I'd be remiss if I didn't share some thoughts about last week's DB2 11 announcement.
The level of CPU reduction immediately caught my attention. According to the IBM announcement letter:
"When compared to running on DB2 10, IBM's internal testing and Early Support Program results revealed that, depending on workload, customers may see 'out-of-the-box' DB2 CPU reductions:
· Up to 10% for complex OLTP,
· Up to 10% for update-intensive batch, and
· Up to 40% for complex reporting."
Unquestionably, IBM continues to drive down the cost of owning DB2 for z/OS.
One of the most critical enhancements for availability is the extended log record addressing capacity (1 yottabyte) for sites with heavy logging. I’ve heard that some customers have to reset their RBA back to zero every two years. Extended logging in DB2 11 should eliminate the need to take such drastic steps.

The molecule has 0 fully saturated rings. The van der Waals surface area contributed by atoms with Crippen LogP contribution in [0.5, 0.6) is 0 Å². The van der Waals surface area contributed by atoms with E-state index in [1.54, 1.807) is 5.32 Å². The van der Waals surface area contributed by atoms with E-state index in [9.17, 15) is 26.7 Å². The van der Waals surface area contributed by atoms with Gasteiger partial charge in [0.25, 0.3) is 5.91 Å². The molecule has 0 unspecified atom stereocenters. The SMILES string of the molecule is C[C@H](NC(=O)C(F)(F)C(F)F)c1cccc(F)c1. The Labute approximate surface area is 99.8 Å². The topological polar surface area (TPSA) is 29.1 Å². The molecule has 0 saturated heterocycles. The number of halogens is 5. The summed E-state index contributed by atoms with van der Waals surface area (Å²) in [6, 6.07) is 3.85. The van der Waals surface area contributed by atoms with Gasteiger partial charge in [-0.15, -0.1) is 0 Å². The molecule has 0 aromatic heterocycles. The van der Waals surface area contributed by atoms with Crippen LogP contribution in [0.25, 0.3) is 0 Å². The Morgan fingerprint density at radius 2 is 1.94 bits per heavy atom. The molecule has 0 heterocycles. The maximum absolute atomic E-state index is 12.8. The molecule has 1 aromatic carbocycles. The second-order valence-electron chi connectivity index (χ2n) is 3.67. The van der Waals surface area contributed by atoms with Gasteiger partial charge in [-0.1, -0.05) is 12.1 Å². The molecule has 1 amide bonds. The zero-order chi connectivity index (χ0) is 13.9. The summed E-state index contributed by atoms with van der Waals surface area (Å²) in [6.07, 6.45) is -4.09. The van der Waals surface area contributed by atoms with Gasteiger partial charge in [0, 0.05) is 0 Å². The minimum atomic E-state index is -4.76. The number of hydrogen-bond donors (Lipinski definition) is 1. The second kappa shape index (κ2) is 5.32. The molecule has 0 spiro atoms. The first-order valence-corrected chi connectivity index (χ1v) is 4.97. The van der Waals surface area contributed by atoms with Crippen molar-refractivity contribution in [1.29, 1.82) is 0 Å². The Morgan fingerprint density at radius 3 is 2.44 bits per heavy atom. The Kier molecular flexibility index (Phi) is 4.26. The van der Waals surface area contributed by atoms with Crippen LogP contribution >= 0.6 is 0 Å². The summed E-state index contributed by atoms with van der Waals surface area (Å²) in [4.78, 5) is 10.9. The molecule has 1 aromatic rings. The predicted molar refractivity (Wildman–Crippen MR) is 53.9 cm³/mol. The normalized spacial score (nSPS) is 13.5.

Big data and data analytics are major themes for DB2 11. IBM projects a 5-10 percent reduction in CPU using separately licensed DB2 Analytic Accelerators. The announcement letter refers to a 5-10 percent reduction in CPU for large analytic statements. In addition, DB2 11 provides integration with the separately available IBM/Hadoop-based BigInsights big data platform using SQL. This is designed to provide customers with a simple way to integrate traditional applications on DB2 for z/OS with big data analytics.
One thing to remember about upgrading to DB2 11 is that you can't skip from DB2 9 to DB2 11; you'll have to first upgrade to DB2 10. Fortunately, migrating from DB2 10 to DB2 11 should go very quickly. The catalog conversion to DB2 11 is a whopping 16 times faster than the conversion from DB2 9 to DB210.
Another advantage to upgrading to DB2 11 is that existing DB2 business applications can run in compatibility mode. This protects these applications from incompatible SQL and XML changes.